I have no misgivings against mega-Masses at all, judging also that “we like to do it, once a couple of years” is a perfectly legitimate Catholic reason to have them. Also I think it is out of the question that still everyone should be able to Communicate. I totally subscribe to everything the Church said and says about the value of spiritual Communion, but this is (in the “merely” sense) for people unable to Receive and people who to foster their devotion choose freely not to receive. I’d personally always feel to do something illegitimate in the latter case, by the way, though I guess with my reason that I were not.

    So, “no mega-Mass” and “if so then only with spiritual Communion, except for a limited number near the Altar” fall away as options for me. And so does “theoretically we could but only with none other than our usual precious Chalices, yet we have not the material means for that and hence, sorry folks” etc.

    Seems it depends much on the general attitude towards mega-Masses.

    I agree to what the dear @tzard says, though.

    I totally agree that that is no occasion for the distribution of the Precious Blood, and I do bet It was not distributed.

    My two cents.

  78. Bea says:

    Does not The Precious Body of Our Lord deserve a gold chalice?
    One that will be purified by THE PRIEST that distributed Holy Communion.
    If only priests were allowed to distribute Holy Communion in events such as these, perhaps more care can be given to the Precious Hosts.

    St. Tarcisius, at twelve years of age, died defending The Precious Body of Our Lord.
    Disposable plastic cups will not inspire the awesome respect that Tarcisius learned in his young life.
    And then, what will happen to these disposable cups and the Fragments of Our Lord that remain in them.

    Year of Faith?
    Disposable Plastic cups will not inspire to increase one’s Faith, quite the contrary.

  79. Bea says:

    Jeannie_C
    ” the greater shame was the grab-and-get rather than the reverent reception of the Eucharist. ”

    My thoughts, too.

  80. Johnno says:

    We have witnessed to millions of youth that we don’t much care for the Eucharist. It’s a product just as good and reverent as Kool-Aid. Plenty of other abuse goes one at WYD. And this incident is only a small indication of a larger problem – how many hosts were dropped? How many remain dropped? How many particles of our Lord’s precious body are scattered throughout the beach where it shall be thread upon? How many self-communicated? How many non-Catholics took it because it was just handed out? How many people of ill-intention & wickedness got their hands on the Body of our Lord and what are they doing to it? This is a travesty! The Catholic Church and all it’s members, including us deserve the punishment we will undoubtedly receive when, being members of Christ’s body we too shall be handed over, cast out, ill-treated, shown indifference and tortured & thread upon before millions of others.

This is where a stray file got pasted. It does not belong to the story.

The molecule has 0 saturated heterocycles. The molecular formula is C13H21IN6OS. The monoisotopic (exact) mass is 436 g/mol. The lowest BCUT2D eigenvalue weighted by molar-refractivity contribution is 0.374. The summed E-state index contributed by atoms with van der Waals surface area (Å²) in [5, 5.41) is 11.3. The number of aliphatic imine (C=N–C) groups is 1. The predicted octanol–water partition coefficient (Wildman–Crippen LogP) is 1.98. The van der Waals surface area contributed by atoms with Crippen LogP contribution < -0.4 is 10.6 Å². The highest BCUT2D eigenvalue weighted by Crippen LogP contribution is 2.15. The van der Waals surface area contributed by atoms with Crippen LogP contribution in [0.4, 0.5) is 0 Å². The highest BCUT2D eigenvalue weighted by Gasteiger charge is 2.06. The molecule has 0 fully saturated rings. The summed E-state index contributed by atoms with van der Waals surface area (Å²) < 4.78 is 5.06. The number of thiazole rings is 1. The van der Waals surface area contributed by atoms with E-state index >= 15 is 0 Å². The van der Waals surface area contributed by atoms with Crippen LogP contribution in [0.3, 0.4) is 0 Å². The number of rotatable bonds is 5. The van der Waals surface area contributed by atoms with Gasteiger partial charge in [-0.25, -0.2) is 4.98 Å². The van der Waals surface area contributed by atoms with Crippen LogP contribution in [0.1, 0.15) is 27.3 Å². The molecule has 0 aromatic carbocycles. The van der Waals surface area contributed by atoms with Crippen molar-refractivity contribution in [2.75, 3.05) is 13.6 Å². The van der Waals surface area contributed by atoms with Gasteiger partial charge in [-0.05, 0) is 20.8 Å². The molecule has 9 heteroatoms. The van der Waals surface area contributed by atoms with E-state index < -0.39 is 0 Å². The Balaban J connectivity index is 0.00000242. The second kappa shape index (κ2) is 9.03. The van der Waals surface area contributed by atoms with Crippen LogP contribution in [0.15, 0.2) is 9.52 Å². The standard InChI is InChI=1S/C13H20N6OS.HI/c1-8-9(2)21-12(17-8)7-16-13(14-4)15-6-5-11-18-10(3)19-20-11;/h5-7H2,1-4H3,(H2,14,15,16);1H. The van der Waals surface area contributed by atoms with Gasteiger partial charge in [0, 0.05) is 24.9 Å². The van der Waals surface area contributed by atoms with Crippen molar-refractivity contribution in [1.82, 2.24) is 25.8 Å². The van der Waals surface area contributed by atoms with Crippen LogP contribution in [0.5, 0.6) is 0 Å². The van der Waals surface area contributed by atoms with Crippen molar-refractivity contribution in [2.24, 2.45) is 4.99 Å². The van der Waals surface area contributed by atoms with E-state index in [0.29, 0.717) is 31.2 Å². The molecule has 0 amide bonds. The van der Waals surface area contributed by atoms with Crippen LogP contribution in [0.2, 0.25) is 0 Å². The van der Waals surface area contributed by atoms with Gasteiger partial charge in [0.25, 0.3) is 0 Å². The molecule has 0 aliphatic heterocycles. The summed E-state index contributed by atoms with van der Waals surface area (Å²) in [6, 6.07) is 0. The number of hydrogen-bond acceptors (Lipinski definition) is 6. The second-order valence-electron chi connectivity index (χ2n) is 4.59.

81. Per Signum Crucis says:

    “If we truly believe that Jesus is our King, we will give him better treatment than this.”

    Two points here: firstly, I do have reservations about absolutely treating Our Lord as a king in the earthly sense when he himself said he wasn’t; and secondly, it is possible that the Pontiff of the poor might have considered it a waste to commission several thousand noble vessels for a one-off Mass. The Church hierarchy in Rio (and the Vatican) presumably considered the arrangements to be appropriate and I would be interested in knowing their reasoning, if it ever becomes public, before making a more substantive view for or against.

  82. eulogos says:

    I chose 4 because I didn’t like the wording of #5, but IF the Blood of Christ was really distribued in those cups, my discomfort is at the #5 level, as surely, drops of it were being thrown away. It is hard for me to think this was really done. Surely at such a mass one could have communion in one kind only, and on the tongue. Surely there were many many priests and deacons there. Have them go out in the crowd to predetermined locations-say, have flagged poles “communion distribution site” and then just wait while everyone who wants to goes and receives. And if the cups were used for distributing the hosts, surely they could have found something better-even fake gold ciboria made of plastic if they really needed to do that. And those ciboria should have stayed in the hands of a priest or a deacon, so at the end any fragments could be consumed.

    I hope we will learn these cups were not used to distribute the Precious Blood.
    Susan Peterson

  83. eulogos says:

    Carolan-I also live in the Diocese of Rochester, and also go to an adjoining diocese for mass, either at the EF done by the FFI or for Divine Liturgy at a Ruthenian Catholic Church.
    Perhaps we don’t live far from each other? My email is eulogossusanATgmailDOTcom. I would like to hear from you.
    Susan

  84. govmatt says:

    Per Fr. Z’s question: can Communion be reverently distributed to masses of people?

    Yes, with more effective crowd control.